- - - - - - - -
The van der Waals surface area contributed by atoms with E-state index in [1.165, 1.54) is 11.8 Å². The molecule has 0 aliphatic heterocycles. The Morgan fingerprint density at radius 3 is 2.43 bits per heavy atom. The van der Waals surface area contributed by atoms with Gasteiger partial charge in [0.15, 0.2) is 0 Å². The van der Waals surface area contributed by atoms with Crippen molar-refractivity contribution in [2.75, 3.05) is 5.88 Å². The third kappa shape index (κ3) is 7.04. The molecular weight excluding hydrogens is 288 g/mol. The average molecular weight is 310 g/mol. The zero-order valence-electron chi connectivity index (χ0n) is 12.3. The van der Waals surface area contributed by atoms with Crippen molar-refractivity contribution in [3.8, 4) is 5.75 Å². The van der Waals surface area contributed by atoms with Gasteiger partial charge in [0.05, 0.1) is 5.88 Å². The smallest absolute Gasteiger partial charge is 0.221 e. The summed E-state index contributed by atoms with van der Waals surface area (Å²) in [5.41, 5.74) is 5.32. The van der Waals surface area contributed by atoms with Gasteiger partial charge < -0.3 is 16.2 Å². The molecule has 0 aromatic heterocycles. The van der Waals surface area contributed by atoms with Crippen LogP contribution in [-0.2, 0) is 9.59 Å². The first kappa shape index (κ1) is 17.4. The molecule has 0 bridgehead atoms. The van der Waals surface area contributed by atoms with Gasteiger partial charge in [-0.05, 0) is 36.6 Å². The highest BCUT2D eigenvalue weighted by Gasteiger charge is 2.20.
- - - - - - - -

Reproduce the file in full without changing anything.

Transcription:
The van der Waals surface area contributed by atoms with E-state index in [1.165, 1.54) is 11.8 Å². The molecule has 0 aliphatic heterocycles. The Morgan fingerprint density at radius 3 is 2.43 bits per heavy atom. The van der Waals surface area contributed by atoms with Gasteiger partial charge in [0.15, 0.2) is 0 Å². The van der Waals surface area contributed by atoms with Crippen molar-refractivity contribution in [2.75, 3.05) is 5.88 Å². The third kappa shape index (κ3) is 7.04. The molecular weight excluding hydrogens is 288 g/mol. The average molecular weight is 310 g/mol. The zero-order valence-electron chi connectivity index (χ0n) is 12.3. The van der Waals surface area contributed by atoms with Crippen molar-refractivity contribution in [3.8, 4) is 5.75 Å². The van der Waals surface area contributed by atoms with Gasteiger partial charge in [0.05, 0.1) is 5.88 Å². The smallest absolute Gasteiger partial charge is 0.221 e. The summed E-state index contributed by atoms with van der Waals surface area (Å²) in [5.41, 5.74) is 5.32. The van der Waals surface area contributed by atoms with Gasteiger partial charge < -0.3 is 16.2 Å². The molecule has 0 aromatic heterocycles. The van der Waals surface area contributed by atoms with Crippen LogP contribution in [-0.2, 0) is 9.59 Å². The first kappa shape index (κ1) is 17.4. The molecule has 0 bridgehead atoms. The van der Waals surface area contributed by atoms with Gasteiger partial charge in [-0.05, 0) is 36.6 Å². The highest BCUT2D eigenvalue weighted by Gasteiger charge is 2.20.